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Illinois Collaboration on Youth v. Dimas

Court of Appeals of Illinois, First District, Fourth Division

June 15, 2017

ILLINOIS COLLABORATION ON YOUTH; ABCOR HOME HEALTH, INC.; ACCESS LIVING OF METROPOLITAN CHICAGO; ADDUS HEALTHCARE, INC.; AIDS FOUNDATION OF CHICAGO; ALTERNATIVES, INC.; ASI, INC.; ASSOCIATION FOR INDIVIDUAL DEVELOPMENT; AUNT MARTHA'S YOUTH SERVICES CENTER; CARITAS FAMILY SOLUTIONS; CARROLL COUNTY HEALTH DEPARTMENT; CENTER ON HALSTED; CENTER FOR HOUSING AND HEALTH; CENTERSTONE; CHADDOCK; CHICAGO COMMONS; CHICAGO HOUSE AND SOCIAL SERVICE AGENCY, CENTER FOR YOUTH AND FAMILY SOLUTIONS; CHILDREN'S HOME AND AID; CHILDRENS' HOME ASSOCIATIOIN OF ILLINOIS; CJE; COMMUNITY YOUTH NETWORK, INC.; CONNECTIONS FOR THE HOMELESS; CUNNINGHAM CHILDREN'S HOME OF UBANA, IL; DU PAGE YOUTH SERVICES COALITION; FAMILY ALLIANCE; FAMILY COUNSELING CENTER, INC.; FAMILY FOCUS; FEATHERFIST; FOX VALLEY OLDER ADULT SERVICES; GAREDA HOME SERVICES; HAVEN YOUTH AND FAMILY SERVICES; HEARTLAND HUMAN CARE SERVICES;HEALTHY FAMILIES CHICAGO; HENRY COUNTY HEALTH DEPARTMENT; HOUSING FORWARD; HOUSING OPPORTUNITIES FOR WOMEN; HUMAN SUPPORT SERVICES; ILLINOIS COALITION AGAINST SEXUAL ASSAULT; ILLINOIS PUBLIC HEALTH ASSOCIATION; INDIAN OAKS ACADEMY; INTERFAITH HOUSING DEVELOPMENT CORPORATION; INSPIRATION CORP.; JEWISH CHILD AND FAMILY SERVICES; JEWISH VOCATIONAL SERVICE AND EMPLOYMENT CENTER; KEMMERER VILLAGE; KNOX COUNTY HEALTH DEPARTMENT; LA CASA NORTE; LESSIE BATES DAVIS NEIGHBORHOOD HOUSE; LUTHERAN CHILD AND FAMILY SERVICES; MEDICAL GEAR, LLC; METROPOLITAN FAMILY SERVICES; MIDWEST YOUTH SERVICES; NEW AGE ELDER CARE; NEW MOMS; NEXUS, INC.; NICASA; NORTH CENTRAL BEHAVIORAL HEALTH SYSTEMS, INC.; OMNI YOUTH SERVICES; ONE HOPE UNITED, CHICAGO; PREVENTION INITIATIVE; THE OUNCE OF PREVENTION FUND; POLISH AMERICAN ASSOCIATION; PROJECT OZ; PUBLIC ACTION TO DELIVER SHELTER; PUERTO RICAN CULTURAL CENTER; RAMP, INC.; RENAISSANCE SOCIAL SERVICES; REVIVE CENTER FOR HOUSING AND HEALING; RIVER TO RIVER SENIOR SERVICES; ROCK ISLAND COUNTY HEALTH DEPARTMENT;SAN JOSE OBRERO MISSION; SENIOR HELPERS; SERIOR SERVICES PLUS INC.; SHELTER, INC.; SINNISSIPPI CENTERS; STARK COUNTY HEALTH DEPARTMENT; STEPHENSON COUNTY HEALTH DEPARTMENT; STEPPING STONES OF ROCKFORD, INC.; TASC; TEEN LIVING PROGRAMS; TEEN PARENT CONNECTION; THE BABY FOLD; THE BRIDGE YOUTH AND FAMILY SERVICES; THE CENTER FOR YOUTH AND FAMILY SOLUTIONS; THE FELLOWSHIP HOUSE; THE HARBOUR; THE NIGHT MINISTRY; THE RESURRECTION PROJECT; TURNING POINT BEHAVIORAL HEALTH CARE CENTER;TREATMENT ALTERNATIVES FOR SAFE COMMUNIITES; UNIVERSAL FAMILY CONNECTION; UNION COUNTY; UNITY PARENTING AND COUNSELING; WESTERN ILLINOIS MANAGED HOME SERVICES; THE WHITESIDE COUNTY HEALTH DEPARTMENT; YOUTH ADVOCATE PROGRAM; YOUTH CROSSROADS; YOUTH OUTREACH SERVICES; and YOUTH SERVICE BUREAU OF ILLINOIS VALLEY; Plaintiffs,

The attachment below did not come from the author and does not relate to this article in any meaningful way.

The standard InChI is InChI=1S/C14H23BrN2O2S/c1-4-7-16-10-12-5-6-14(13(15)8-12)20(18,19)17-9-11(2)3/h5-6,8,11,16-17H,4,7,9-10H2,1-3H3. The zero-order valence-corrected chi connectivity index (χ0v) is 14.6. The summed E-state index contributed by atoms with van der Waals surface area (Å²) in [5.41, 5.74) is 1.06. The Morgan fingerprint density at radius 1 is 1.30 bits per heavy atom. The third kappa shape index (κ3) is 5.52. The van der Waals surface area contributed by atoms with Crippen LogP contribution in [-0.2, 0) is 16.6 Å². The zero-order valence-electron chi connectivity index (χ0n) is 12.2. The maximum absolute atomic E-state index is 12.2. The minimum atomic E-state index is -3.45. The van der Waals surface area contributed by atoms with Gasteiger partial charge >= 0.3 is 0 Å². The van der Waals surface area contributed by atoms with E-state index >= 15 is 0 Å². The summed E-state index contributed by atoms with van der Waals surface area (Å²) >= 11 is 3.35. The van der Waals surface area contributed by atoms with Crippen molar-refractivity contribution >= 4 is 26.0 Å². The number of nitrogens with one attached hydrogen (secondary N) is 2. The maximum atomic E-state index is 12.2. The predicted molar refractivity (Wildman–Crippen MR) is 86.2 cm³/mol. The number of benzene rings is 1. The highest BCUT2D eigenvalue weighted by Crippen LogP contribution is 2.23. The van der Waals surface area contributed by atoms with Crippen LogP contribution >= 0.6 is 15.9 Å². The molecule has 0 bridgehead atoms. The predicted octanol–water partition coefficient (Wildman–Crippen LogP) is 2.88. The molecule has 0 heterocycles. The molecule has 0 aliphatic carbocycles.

v.
JAMES DIMAS, in His Official Capacity as Secretary of Human Services; JEAN BOHNHOFF, in Her Official Capacity as Acting Director of Aging; NIRAV SHAH, in His Official Capacity as Director of Public Health; FELICIA NORWOOD, in Her Official Capacity as Director of Healthcare and Family Services; JOHN R. BALDWIN, in His Official Capacity as Director of Corrections; MICHAEL HOFFMAN, in His Official Capacity as Acting Director of Central Management Services; AUDRA HAMERNIK, in Her Official Capacity as Director Of The Illinois Housing Development Authority; LESLIE GEISSNER MUNGER, in Her Official Capacity as Comptroller of the State of Illinois; BRUCE RAUNER, in His Official Capacity as Governor of the State of Illinois; Illinois Collaboration on Youth; Addus Healthcare, Inc.; Aids Foundation of Chicago; Caritas Family Solutions; Center for Housing and Health; Center for Youth and Family Solutions; Children's Home and Aid; Connections for the Homeless; Du Page Youth Services Coalition; Family Focus; Haven Youth and Family Services; Housing Opportunities for Women; Illinois Coalition Against Sexual Assault; Interfaith Housing Development Corporation; Inspiration Corp.; Jewish Child and Family Services; Jewish Vocational Service and Employment Center; Kemmerer Village; Lessie Bates Davis Neighborhood House; Lutheran Child and Family Services; Medical Gear, LLC; Midwest Youth Services; New Age Elder Care; New Moms Metropolitan Family Services; Omni Youth Services; One Hope United; Polish American Association; Project Oz; Puerto Rican Cultural Center; RAMP, Inc.; Renaissance Social Services; Revive Shelter, Inc.; Sinnissippi Centers; Stepping Stones of Rockford, Inc.; The Baby Fold; The Fellowship House; The Harbour; The Night Ministry; The Ounce of Prevention Fund; Treatment Alternatives for Safe Communiites; Universal Family Connection; Union County; Unity Parenting; Western Illinois Managed Home Services; The Whiteside County Health Department; Youth Advocate Program; Youth Crossroads; and Youth Outreach Services, Plaintiffs- Appellants.

         Appeal from the Circuit Court of Cook County No. 16 CH 06172 Honorable Rodolfo Garcia, Judge Presiding.